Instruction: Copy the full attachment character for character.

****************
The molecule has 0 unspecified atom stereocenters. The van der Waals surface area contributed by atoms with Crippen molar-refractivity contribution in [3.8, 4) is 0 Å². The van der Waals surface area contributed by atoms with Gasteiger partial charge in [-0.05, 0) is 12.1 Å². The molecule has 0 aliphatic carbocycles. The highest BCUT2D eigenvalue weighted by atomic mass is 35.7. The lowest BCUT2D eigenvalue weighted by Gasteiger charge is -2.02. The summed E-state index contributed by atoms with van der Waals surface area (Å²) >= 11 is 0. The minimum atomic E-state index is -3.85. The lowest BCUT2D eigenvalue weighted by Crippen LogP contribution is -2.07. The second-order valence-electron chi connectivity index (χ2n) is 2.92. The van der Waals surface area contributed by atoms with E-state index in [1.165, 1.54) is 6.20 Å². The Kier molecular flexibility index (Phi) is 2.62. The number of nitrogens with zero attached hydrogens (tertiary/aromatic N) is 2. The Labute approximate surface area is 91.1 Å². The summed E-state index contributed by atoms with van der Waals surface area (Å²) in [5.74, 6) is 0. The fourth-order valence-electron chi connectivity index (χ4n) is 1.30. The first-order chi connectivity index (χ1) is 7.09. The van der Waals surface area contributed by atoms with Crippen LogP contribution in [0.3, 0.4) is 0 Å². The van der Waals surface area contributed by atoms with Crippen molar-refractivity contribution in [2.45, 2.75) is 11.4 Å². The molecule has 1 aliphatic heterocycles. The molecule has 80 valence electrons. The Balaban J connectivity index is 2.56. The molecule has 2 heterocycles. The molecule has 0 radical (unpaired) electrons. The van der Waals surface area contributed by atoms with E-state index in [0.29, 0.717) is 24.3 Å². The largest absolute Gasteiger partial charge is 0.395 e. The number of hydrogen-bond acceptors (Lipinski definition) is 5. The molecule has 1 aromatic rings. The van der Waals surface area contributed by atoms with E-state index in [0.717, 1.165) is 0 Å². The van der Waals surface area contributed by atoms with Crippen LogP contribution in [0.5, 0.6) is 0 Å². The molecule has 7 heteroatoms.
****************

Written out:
The molecule has 0 unspecified atom stereocenters. The van der Waals surface area contributed by atoms with Crippen molar-refractivity contribution in [3.8, 4) is 0 Å². The van der Waals surface area contributed by atoms with Gasteiger partial charge in [-0.05, 0) is 12.1 Å². The molecule has 0 aliphatic carbocycles. The highest BCUT2D eigenvalue weighted by atomic mass is 35.7. The lowest BCUT2D eigenvalue weighted by Gasteiger charge is -2.02. The summed E-state index contributed by atoms with van der Waals surface area (Å²) >= 11 is 0. The minimum atomic E-state index is -3.85. The lowest BCUT2D eigenvalue weighted by Crippen LogP contribution is -2.07. The second-order valence-electron chi connectivity index (χ2n) is 2.92. The van der Waals surface area contributed by atoms with E-state index in [1.165, 1.54) is 6.20 Å². The Kier molecular flexibility index (Phi) is 2.62. The number of nitrogens with zero attached hydrogens (tertiary/aromatic N) is 2. The Labute approximate surface area is 91.1 Å². The summed E-state index contributed by atoms with van der Waals surface area (Å²) in [5.74, 6) is 0. The fourth-order valence-electron chi connectivity index (χ4n) is 1.30. The first-order chi connectivity index (χ1) is 7.09. The van der Waals surface area contributed by atoms with Crippen LogP contribution in [0.3, 0.4) is 0 Å². The van der Waals surface area contributed by atoms with Crippen molar-refractivity contribution in [2.45, 2.75) is 11.4 Å². The molecule has 1 aliphatic heterocycles. The molecule has 80 valence electrons. The Balaban J connectivity index is 2.56. The molecule has 2 heterocycles. The molecule has 0 radical (unpaired) electrons. The van der Waals surface area contributed by atoms with E-state index in [0.29, 0.717) is 24.3 Å². The largest absolute Gasteiger partial charge is 0.395 e. The number of hydrogen-bond acceptors (Lipinski definition) is 5. The molecule has 1 aromatic rings. The van der Waals surface area contributed by atoms with E-state index in [0.717, 1.165) is 0 Å². The van der Waals surface area contributed by atoms with Crippen LogP contribution in [0.5, 0.6) is 0 Å². The molecule has 7 heteroatoms.